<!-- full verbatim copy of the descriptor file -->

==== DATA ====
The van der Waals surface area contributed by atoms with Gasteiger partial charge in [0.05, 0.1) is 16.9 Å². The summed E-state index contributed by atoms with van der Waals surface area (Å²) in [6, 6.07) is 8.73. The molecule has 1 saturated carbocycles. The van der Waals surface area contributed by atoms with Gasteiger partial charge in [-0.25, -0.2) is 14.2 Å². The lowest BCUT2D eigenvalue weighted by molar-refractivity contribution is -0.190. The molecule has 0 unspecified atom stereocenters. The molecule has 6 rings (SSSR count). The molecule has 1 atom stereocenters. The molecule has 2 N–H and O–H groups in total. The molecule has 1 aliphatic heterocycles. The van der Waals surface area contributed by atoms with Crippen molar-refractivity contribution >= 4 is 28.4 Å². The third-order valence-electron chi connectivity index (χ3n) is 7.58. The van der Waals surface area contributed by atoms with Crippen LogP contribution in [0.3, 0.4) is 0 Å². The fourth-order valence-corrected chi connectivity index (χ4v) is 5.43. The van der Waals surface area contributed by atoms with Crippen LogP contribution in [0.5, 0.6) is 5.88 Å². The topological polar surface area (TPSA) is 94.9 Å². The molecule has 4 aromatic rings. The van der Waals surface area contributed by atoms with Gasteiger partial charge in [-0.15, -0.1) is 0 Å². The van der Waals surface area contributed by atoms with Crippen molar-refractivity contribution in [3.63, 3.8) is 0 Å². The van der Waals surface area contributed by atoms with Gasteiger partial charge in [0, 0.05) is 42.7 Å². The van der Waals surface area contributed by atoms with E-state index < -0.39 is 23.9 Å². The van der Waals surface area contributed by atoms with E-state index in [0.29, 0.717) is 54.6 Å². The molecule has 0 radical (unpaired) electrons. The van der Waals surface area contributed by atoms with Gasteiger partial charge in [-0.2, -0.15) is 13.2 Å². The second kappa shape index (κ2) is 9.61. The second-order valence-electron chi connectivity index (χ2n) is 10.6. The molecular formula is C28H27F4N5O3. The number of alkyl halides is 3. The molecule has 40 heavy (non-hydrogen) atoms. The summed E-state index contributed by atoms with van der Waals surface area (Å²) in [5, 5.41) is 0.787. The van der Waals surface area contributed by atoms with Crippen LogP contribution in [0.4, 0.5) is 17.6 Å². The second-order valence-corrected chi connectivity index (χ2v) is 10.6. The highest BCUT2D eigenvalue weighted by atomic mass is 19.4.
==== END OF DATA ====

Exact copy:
The van der Waals surface area contributed by atoms with Gasteiger partial charge in [0.05, 0.1) is 16.9 Å². The summed E-state index contributed by atoms with van der Waals surface area (Å²) in [6, 6.07) is 8.73. The molecule has 1 saturated carbocycles. The van der Waals surface area contributed by atoms with Gasteiger partial charge in [-0.25, -0.2) is 14.2 Å². The lowest BCUT2D eigenvalue weighted by molar-refractivity contribution is -0.190. The molecule has 0 unspecified atom stereocenters. The molecule has 6 rings (SSSR count). The molecule has 1 atom stereocenters. The molecule has 2 N–H and O–H groups in total. The molecule has 1 aliphatic heterocycles. The van der Waals surface area contributed by atoms with Crippen molar-refractivity contribution >= 4 is 28.4 Å². The third-order valence-electron chi connectivity index (χ3n) is 7.58. The van der Waals surface area contributed by atoms with Crippen LogP contribution in [0.3, 0.4) is 0 Å². The fourth-order valence-corrected chi connectivity index (χ4v) is 5.43. The van der Waals surface area contributed by atoms with Crippen LogP contribution in [0.5, 0.6) is 5.88 Å². The topological polar surface area (TPSA) is 94.9 Å². The molecule has 4 aromatic rings. The van der Waals surface area contributed by atoms with Gasteiger partial charge in [-0.15, -0.1) is 0 Å². The van der Waals surface area contributed by atoms with Crippen molar-refractivity contribution in [3.63, 3.8) is 0 Å². The van der Waals surface area contributed by atoms with Gasteiger partial charge in [0, 0.05) is 42.7 Å². The van der Waals surface area contributed by atoms with E-state index < -0.39 is 23.9 Å². The van der Waals surface area contributed by atoms with E-state index in [0.29, 0.717) is 54.6 Å². The molecule has 0 radical (unpaired) electrons. The van der Waals surface area contributed by atoms with Gasteiger partial charge in [-0.2, -0.15) is 13.2 Å². The second kappa shape index (κ2) is 9.61. The second-order valence-electron chi connectivity index (χ2n) is 10.6. The molecular formula is C28H27F4N5O3. The number of alkyl halides is 3. The molecule has 40 heavy (non-hydrogen) atoms. The summed E-state index contributed by atoms with van der Waals surface area (Å²) in [5, 5.41) is 0.787. The van der Waals surface area contributed by atoms with Crippen LogP contribution in [0.4, 0.5) is 17.6 Å². The second-order valence-corrected chi connectivity index (χ2v) is 10.6. The highest BCUT2D eigenvalue weighted by atomic mass is 19.4.